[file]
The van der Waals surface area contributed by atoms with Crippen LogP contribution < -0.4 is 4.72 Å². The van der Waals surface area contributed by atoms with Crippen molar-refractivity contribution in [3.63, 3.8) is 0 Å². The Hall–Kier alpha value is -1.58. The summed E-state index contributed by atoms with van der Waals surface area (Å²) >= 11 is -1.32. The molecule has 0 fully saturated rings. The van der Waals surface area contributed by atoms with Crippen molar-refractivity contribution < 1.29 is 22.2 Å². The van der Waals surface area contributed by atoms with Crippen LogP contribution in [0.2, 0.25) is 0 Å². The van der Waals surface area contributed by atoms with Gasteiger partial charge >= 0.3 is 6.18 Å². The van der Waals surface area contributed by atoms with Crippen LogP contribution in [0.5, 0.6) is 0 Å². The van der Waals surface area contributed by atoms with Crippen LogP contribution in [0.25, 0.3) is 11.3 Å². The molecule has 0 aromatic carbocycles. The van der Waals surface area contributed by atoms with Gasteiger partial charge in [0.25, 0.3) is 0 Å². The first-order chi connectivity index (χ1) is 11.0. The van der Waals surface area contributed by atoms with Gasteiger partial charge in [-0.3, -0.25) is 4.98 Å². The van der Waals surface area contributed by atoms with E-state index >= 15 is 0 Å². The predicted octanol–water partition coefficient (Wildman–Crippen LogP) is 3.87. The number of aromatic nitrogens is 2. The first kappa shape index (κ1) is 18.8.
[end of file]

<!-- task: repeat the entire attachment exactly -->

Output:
The van der Waals surface area contributed by atoms with Crippen LogP contribution < -0.4 is 4.72 Å². The van der Waals surface area contributed by atoms with Crippen molar-refractivity contribution in [3.63, 3.8) is 0 Å². The Hall–Kier alpha value is -1.58. The summed E-state index contributed by atoms with van der Waals surface area (Å²) >= 11 is -1.32. The molecule has 0 fully saturated rings. The van der Waals surface area contributed by atoms with Crippen molar-refractivity contribution < 1.29 is 22.2 Å². The van der Waals surface area contributed by atoms with Crippen LogP contribution in [0.2, 0.25) is 0 Å². The van der Waals surface area contributed by atoms with Gasteiger partial charge >= 0.3 is 6.18 Å². The van der Waals surface area contributed by atoms with Crippen LogP contribution in [0.5, 0.6) is 0 Å². The van der Waals surface area contributed by atoms with Crippen LogP contribution in [0.25, 0.3) is 11.3 Å². The molecule has 0 aromatic carbocycles. The van der Waals surface area contributed by atoms with Gasteiger partial charge in [0.25, 0.3) is 0 Å². The first-order chi connectivity index (χ1) is 11.0. The van der Waals surface area contributed by atoms with Gasteiger partial charge in [-0.3, -0.25) is 4.98 Å². The van der Waals surface area contributed by atoms with E-state index >= 15 is 0 Å². The predicted octanol–water partition coefficient (Wildman–Crippen LogP) is 3.87. The number of aromatic nitrogens is 2. The first kappa shape index (κ1) is 18.8.